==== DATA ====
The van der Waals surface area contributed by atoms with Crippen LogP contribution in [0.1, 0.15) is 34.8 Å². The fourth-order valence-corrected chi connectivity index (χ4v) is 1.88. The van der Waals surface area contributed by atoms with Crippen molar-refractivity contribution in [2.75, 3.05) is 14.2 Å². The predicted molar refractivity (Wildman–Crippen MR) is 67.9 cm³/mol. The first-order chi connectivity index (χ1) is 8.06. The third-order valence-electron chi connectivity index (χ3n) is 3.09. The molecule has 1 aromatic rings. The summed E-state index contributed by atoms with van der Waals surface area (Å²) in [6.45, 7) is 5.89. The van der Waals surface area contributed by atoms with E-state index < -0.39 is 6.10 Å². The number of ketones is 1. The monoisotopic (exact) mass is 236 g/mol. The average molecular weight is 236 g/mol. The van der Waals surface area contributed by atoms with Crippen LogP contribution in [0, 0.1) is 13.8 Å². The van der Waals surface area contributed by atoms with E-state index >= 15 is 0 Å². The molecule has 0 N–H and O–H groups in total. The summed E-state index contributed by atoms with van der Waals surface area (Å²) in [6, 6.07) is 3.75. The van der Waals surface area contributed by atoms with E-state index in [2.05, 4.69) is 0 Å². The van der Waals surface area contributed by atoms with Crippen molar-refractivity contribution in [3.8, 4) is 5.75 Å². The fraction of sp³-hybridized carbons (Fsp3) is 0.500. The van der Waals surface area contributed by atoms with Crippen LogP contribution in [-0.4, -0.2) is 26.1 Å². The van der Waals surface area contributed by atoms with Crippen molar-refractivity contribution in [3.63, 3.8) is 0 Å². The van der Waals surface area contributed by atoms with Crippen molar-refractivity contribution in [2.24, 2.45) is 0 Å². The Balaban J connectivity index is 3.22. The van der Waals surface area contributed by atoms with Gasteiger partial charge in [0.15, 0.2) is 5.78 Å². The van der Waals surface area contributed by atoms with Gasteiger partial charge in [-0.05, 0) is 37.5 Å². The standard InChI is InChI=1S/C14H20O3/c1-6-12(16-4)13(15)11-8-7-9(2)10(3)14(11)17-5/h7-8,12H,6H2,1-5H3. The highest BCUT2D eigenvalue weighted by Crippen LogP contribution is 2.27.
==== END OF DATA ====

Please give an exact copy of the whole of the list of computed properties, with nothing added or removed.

The van der Waals surface area contributed by atoms with Crippen LogP contribution in [0.1, 0.15) is 34.8 Å². The fourth-order valence-corrected chi connectivity index (χ4v) is 1.88. The van der Waals surface area contributed by atoms with Crippen molar-refractivity contribution in [2.75, 3.05) is 14.2 Å². The predicted molar refractivity (Wildman–Crippen MR) is 67.9 cm³/mol. The first-order chi connectivity index (χ1) is 8.06. The third-order valence-electron chi connectivity index (χ3n) is 3.09. The molecule has 1 aromatic rings. The summed E-state index contributed by atoms with van der Waals surface area (Å²) in [6.45, 7) is 5.89. The van der Waals surface area contributed by atoms with E-state index < -0.39 is 6.10 Å². The number of ketones is 1. The monoisotopic (exact) mass is 236 g/mol. The average molecular weight is 236 g/mol. The van der Waals surface area contributed by atoms with Crippen LogP contribution in [0, 0.1) is 13.8 Å². The van der Waals surface area contributed by atoms with E-state index >= 15 is 0 Å². The molecule has 0 N–H and O–H groups in total. The summed E-state index contributed by atoms with van der Waals surface area (Å²) in [6, 6.07) is 3.75. The van der Waals surface area contributed by atoms with E-state index in [2.05, 4.69) is 0 Å². The van der Waals surface area contributed by atoms with Crippen molar-refractivity contribution in [3.8, 4) is 5.75 Å². The fraction of sp³-hybridized carbons (Fsp3) is 0.500. The van der Waals surface area contributed by atoms with Crippen LogP contribution in [-0.4, -0.2) is 26.1 Å². The van der Waals surface area contributed by atoms with Crippen molar-refractivity contribution in [3.63, 3.8) is 0 Å². The van der Waals surface area contributed by atoms with Crippen molar-refractivity contribution in [2.24, 2.45) is 0 Å². The Balaban J connectivity index is 3.22. The van der Waals surface area contributed by atoms with Gasteiger partial charge in [0.15, 0.2) is 5.78 Å². The van der Waals surface area contributed by atoms with Gasteiger partial charge in [-0.05, 0) is 37.5 Å². The standard InChI is InChI=1S/C14H20O3/c1-6-12(16-4)13(15)11-8-7-9(2)10(3)14(11)17-5/h7-8,12H,6H2,1-5H3. The highest BCUT2D eigenvalue weighted by Crippen LogP contribution is 2.27.